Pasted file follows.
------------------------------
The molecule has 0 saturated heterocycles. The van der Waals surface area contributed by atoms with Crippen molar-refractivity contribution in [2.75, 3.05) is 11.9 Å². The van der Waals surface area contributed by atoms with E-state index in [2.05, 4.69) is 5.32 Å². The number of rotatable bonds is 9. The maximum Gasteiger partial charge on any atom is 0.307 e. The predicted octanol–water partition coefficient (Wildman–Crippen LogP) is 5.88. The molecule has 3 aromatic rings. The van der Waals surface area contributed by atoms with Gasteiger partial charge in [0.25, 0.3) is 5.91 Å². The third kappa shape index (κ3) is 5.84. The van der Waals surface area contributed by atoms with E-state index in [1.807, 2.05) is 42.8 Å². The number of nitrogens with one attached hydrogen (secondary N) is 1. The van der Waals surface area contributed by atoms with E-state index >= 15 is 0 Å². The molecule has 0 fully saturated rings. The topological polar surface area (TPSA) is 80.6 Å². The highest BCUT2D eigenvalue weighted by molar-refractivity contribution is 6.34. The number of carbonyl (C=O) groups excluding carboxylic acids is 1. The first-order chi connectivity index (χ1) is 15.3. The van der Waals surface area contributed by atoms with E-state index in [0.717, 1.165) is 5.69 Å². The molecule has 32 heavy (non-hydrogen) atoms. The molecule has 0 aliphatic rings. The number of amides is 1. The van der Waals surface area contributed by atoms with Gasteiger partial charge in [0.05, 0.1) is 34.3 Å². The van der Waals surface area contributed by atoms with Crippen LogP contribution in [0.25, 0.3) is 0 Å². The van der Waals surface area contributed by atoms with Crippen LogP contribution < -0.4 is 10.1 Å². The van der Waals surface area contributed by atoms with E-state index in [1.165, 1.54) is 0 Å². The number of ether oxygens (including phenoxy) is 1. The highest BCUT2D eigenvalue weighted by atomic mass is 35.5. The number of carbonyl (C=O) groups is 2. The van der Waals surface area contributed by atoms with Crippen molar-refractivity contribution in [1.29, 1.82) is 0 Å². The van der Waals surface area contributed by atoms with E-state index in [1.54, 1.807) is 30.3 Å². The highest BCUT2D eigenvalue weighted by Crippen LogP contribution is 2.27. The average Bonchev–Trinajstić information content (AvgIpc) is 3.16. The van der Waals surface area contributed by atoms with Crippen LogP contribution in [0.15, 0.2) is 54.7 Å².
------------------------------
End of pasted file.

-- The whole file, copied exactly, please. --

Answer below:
The molecule has 0 saturated heterocycles. The van der Waals surface area contributed by atoms with Crippen molar-refractivity contribution in [2.75, 3.05) is 11.9 Å². The van der Waals surface area contributed by atoms with E-state index in [2.05, 4.69) is 5.32 Å². The number of rotatable bonds is 9. The maximum Gasteiger partial charge on any atom is 0.307 e. The predicted octanol–water partition coefficient (Wildman–Crippen LogP) is 5.88. The molecule has 3 aromatic rings. The van der Waals surface area contributed by atoms with Gasteiger partial charge in [0.25, 0.3) is 5.91 Å². The third kappa shape index (κ3) is 5.84. The van der Waals surface area contributed by atoms with E-state index in [1.807, 2.05) is 42.8 Å². The number of nitrogens with one attached hydrogen (secondary N) is 1. The van der Waals surface area contributed by atoms with E-state index >= 15 is 0 Å². The molecule has 0 fully saturated rings. The topological polar surface area (TPSA) is 80.6 Å². The highest BCUT2D eigenvalue weighted by molar-refractivity contribution is 6.34. The number of carbonyl (C=O) groups excluding carboxylic acids is 1. The first-order chi connectivity index (χ1) is 15.3. The van der Waals surface area contributed by atoms with E-state index in [0.717, 1.165) is 5.69 Å². The molecule has 32 heavy (non-hydrogen) atoms. The molecule has 0 aliphatic rings. The number of amides is 1. The van der Waals surface area contributed by atoms with Gasteiger partial charge in [0.05, 0.1) is 34.3 Å². The van der Waals surface area contributed by atoms with Crippen LogP contribution in [0.25, 0.3) is 0 Å². The van der Waals surface area contributed by atoms with Crippen LogP contribution < -0.4 is 10.1 Å². The van der Waals surface area contributed by atoms with E-state index in [1.165, 1.54) is 0 Å². The number of ether oxygens (including phenoxy) is 1. The highest BCUT2D eigenvalue weighted by atomic mass is 35.5. The number of carbonyl (C=O) groups is 2. The van der Waals surface area contributed by atoms with Crippen molar-refractivity contribution in [1.29, 1.82) is 0 Å². The van der Waals surface area contributed by atoms with E-state index in [1.54, 1.807) is 30.3 Å². The highest BCUT2D eigenvalue weighted by Crippen LogP contribution is 2.27. The average Bonchev–Trinajstić information content (AvgIpc) is 3.16. The van der Waals surface area contributed by atoms with Crippen LogP contribution in [0.15, 0.2) is 54.7 Å².